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What is a “Factor of Safety” for snow guards?

Posted by Rob Haddock on Jun 7, 2018 8:00:00 AM
Rob Haddock


Recently, we had a contractor using our on-line snow retention calculator ask this question.  He had done a number of planning calculations to customize applications of our ColorGard® system for a particular project, and noticed the field for “Safety Factor” on our load information table and also the calculator. What is this?  And what does it do? He wanted to know.

 

How do we determine the holding strength?

S-5! has done thousands of load tests to determine the holding strength of our clamps and other brackets on many different roof panel profiles and substrates.  We do that because the holding strength of any clamp or bracket varies widely depending upon the material and profile to which it is attached. There are hundreds of entries on our load tables (which also feed into the back end of our on-line snow guard system calculator). 

When this testing is done, whether for snow guard calculations or solar mounting attachments, it is in strict conformity to oLoad Testing for Standing seam roofsur load test protocols, copies of which are also available on our website. The testing is performed in a certified third-party laboratory by qualified lab technicians. The-clamp to-panel seam connection is progressively loaded on a universal tensile test machine until it “fails”.  Of course anything has a failure point, and these connections ultimately fail in different ways, or “modes of failure”. These modes of failure are also fully described within our test protocols and noted by a letter designation on the load test table that references back to the testing protocol. 

The purpose of the testing is to determine the load at which fastening failure occurs. The end game, of course-- is to match that tested load to the requirements of a specific project or application to be sure it is never reached when the system is loaded with snow (or any other force). We test a minimum of 3 specimens to the point of failure and then enter the average of those tests on our load table. That load is the “ultimate” load—the point at which failure occurs. Of course, no one wants to see failure occur when a system is in service on a roof project, so a “Factor of Safety” (FS) is employed to determine a safe “working load”. This is the common and accepted practice of the engineering community.  When applying a factor of safety to the ultimate tested load result, it reduces the ultimate load to an “allowable load”.

 

The question becomes, “what factor of safety” is appropriate? 

The answer to that question is normally at an engineer or user’s discretion and depends on a number of factors such as:

  • The importance of a specific connection
  • The reliability of the testing that was done
  • The probabilities of some degree of error in installation
  • The consequence of a failure
  • The relative cost/benefit of increasing the factor of safety

The S-5! load test data defaults to a FS=2.0 when the load is parallel to the roof slope such as snow guard applications and FS=3.0 when the load is normal (perpendicular) to the roof in a negative (upward) load direction such as solar applications. This means for instance that the “ultimate load” will be divided by the Factor of Safety to arrive at the “allowable load”. These factors are editable by the user however, because we are not always aware of all the above-mentioned variables.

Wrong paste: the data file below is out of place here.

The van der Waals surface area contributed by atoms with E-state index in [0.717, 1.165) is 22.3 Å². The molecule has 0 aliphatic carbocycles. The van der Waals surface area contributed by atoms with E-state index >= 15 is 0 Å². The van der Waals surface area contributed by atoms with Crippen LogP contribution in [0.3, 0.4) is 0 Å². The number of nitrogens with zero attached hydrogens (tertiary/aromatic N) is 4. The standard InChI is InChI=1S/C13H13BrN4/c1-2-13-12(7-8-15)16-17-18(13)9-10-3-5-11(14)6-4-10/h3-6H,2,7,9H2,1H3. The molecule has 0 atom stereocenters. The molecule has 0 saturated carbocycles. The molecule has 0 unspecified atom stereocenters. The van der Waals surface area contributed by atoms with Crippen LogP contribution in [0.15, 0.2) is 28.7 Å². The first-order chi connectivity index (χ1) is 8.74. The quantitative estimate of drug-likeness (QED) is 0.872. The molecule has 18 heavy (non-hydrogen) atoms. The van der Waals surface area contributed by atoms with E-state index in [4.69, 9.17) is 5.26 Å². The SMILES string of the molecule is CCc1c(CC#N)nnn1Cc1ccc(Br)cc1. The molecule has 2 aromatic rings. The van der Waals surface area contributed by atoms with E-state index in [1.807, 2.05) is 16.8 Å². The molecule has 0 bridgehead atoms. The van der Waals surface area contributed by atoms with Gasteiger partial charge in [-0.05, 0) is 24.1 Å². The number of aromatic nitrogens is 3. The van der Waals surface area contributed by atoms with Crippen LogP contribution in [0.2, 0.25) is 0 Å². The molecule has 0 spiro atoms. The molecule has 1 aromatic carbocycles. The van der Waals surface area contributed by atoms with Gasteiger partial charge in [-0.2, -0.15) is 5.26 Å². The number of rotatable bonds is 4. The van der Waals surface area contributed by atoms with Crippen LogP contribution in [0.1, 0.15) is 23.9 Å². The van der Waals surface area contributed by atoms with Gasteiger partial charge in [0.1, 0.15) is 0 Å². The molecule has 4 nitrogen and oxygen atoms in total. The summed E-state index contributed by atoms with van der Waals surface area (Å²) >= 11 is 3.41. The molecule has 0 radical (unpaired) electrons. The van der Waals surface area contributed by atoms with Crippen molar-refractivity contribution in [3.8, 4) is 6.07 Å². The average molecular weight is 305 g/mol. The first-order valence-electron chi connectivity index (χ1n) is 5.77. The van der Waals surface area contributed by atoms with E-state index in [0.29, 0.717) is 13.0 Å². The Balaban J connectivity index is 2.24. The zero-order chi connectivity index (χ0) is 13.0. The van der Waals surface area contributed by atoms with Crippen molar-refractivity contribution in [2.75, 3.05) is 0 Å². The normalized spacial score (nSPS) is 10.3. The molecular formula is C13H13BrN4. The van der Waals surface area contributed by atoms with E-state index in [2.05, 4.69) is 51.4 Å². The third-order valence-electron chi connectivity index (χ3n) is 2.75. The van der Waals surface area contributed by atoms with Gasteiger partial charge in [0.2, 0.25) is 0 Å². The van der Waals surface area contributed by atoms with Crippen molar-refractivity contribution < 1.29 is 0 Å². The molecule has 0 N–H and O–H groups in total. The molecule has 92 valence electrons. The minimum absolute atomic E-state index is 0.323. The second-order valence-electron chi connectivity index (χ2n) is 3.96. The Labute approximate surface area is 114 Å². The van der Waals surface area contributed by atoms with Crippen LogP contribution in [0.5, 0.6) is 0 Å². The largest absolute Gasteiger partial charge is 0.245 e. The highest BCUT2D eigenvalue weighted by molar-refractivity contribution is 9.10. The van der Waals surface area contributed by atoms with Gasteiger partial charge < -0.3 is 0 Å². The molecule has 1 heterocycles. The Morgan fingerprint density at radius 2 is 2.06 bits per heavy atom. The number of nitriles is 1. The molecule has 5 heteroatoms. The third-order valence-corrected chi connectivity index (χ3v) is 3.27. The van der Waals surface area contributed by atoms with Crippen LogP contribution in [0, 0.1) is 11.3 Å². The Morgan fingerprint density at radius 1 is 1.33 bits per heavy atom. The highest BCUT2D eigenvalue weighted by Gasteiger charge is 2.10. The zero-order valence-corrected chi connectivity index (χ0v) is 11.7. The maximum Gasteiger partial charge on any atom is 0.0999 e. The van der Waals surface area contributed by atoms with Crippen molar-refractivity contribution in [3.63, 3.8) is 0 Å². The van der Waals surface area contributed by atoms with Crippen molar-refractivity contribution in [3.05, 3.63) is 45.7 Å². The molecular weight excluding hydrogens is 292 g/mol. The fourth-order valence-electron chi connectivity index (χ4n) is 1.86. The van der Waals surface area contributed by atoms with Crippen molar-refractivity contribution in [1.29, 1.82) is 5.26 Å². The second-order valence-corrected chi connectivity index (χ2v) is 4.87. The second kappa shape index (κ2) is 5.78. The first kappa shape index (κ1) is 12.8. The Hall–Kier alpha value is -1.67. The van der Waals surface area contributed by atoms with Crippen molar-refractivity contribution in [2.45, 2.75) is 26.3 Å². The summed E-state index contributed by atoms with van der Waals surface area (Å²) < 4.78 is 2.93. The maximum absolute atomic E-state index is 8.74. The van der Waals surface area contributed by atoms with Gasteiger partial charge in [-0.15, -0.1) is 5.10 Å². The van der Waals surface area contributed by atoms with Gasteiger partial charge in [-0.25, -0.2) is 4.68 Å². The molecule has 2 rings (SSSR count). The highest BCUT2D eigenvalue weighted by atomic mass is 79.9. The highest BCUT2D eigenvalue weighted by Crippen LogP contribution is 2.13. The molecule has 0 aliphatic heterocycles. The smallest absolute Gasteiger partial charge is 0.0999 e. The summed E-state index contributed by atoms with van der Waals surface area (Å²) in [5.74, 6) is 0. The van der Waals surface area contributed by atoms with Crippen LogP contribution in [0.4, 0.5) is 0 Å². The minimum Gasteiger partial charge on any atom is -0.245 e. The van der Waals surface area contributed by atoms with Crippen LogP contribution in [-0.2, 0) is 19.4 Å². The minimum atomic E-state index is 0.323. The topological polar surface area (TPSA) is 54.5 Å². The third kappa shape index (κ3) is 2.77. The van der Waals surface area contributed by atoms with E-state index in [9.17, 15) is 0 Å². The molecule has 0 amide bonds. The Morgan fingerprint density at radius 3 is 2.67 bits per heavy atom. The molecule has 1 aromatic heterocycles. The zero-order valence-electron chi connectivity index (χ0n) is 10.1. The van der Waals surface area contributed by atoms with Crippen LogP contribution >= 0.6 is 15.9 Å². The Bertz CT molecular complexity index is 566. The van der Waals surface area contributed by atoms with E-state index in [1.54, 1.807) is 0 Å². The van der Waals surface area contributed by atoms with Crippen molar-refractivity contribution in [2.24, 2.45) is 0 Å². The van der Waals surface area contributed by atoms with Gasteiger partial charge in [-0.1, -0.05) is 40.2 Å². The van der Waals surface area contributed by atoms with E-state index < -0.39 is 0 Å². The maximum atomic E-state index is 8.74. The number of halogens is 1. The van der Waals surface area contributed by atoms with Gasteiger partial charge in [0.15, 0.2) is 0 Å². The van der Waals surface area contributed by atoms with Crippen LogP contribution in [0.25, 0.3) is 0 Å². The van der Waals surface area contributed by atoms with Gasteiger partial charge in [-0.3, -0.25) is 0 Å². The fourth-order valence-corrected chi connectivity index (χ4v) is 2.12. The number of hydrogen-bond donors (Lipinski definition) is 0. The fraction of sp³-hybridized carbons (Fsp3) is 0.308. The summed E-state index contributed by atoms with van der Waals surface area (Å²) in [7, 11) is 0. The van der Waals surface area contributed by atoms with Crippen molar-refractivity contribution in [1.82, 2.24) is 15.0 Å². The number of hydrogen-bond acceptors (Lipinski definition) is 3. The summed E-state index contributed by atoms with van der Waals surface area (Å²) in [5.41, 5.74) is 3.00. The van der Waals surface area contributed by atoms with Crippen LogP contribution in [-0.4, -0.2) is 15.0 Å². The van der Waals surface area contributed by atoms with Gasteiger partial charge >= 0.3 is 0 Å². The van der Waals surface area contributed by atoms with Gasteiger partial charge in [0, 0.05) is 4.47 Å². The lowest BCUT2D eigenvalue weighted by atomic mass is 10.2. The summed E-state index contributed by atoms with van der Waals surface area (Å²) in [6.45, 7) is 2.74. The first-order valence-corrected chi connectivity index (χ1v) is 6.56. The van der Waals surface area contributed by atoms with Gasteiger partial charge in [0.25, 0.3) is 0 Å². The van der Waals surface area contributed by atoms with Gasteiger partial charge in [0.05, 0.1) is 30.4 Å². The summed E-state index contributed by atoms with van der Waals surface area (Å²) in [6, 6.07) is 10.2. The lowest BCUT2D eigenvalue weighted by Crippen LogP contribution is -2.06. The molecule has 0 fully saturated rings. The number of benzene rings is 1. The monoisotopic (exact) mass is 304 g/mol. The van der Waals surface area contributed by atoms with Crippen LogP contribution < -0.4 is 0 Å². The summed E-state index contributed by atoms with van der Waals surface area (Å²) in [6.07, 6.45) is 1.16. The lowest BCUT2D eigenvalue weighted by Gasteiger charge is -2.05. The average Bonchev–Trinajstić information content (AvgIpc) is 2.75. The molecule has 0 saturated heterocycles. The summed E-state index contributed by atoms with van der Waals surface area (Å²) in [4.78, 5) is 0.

For instance, the consequence of the failure of a snow guard system is somewhat different if the end use of the building is a cow shed on a farm as opposed to a downtown office structure on a busy street with pedestrian and vehicular traffic below the eaves.  For this reason, the user of our load table (or calculator) is enabled to change the safety factor at their own discretion. We have seen users who have utilized safety factors as high as 10 and as low as 1.5. When you enter a FS below 2.0, a warning will appear advising that we don't recommend such a low FS, but ultimately the decision is up to the user.

 

We perform rigorous testing procedures on all of our products to assure you're getting a dependable and strong product. Watch this video to learn more.:

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How to determine load values?

Of course, the next step is to determine the loads that the system must be able to withstand when in rheinzink-colorgard-1service on any project. These change from job to job depending on the different variables involved-- roof size, slope and so on. Some projects may require multiple rows of snow guard assemblies to resist the sliding forces of snow. That’s why S-5! has a helpful snow calculator to assist with planning out your project. It will perform the engineered calculations necessary to convert vertical snow loads into the sliding forces needed to match to tested allowable loads taking into account the variables involved as well as the “Factor of Safety”. The calculator is easy to use, and even offers an option to get a certified engineer’s stamp on your calculations for a small fee. It will also do a bill of materials required for the project.

 

Snow guards perform a structural function and like other structural applications Factors of Safety should always be employed on any project!  Of course, without appropriate testing and quality assurances in production, it is all just guesswork.

 

Tags: snow retention, Snow stops, metal roof snow stops, Roof Clamps, Snow Guards, FAQ, metal roofs, sliding snow

   

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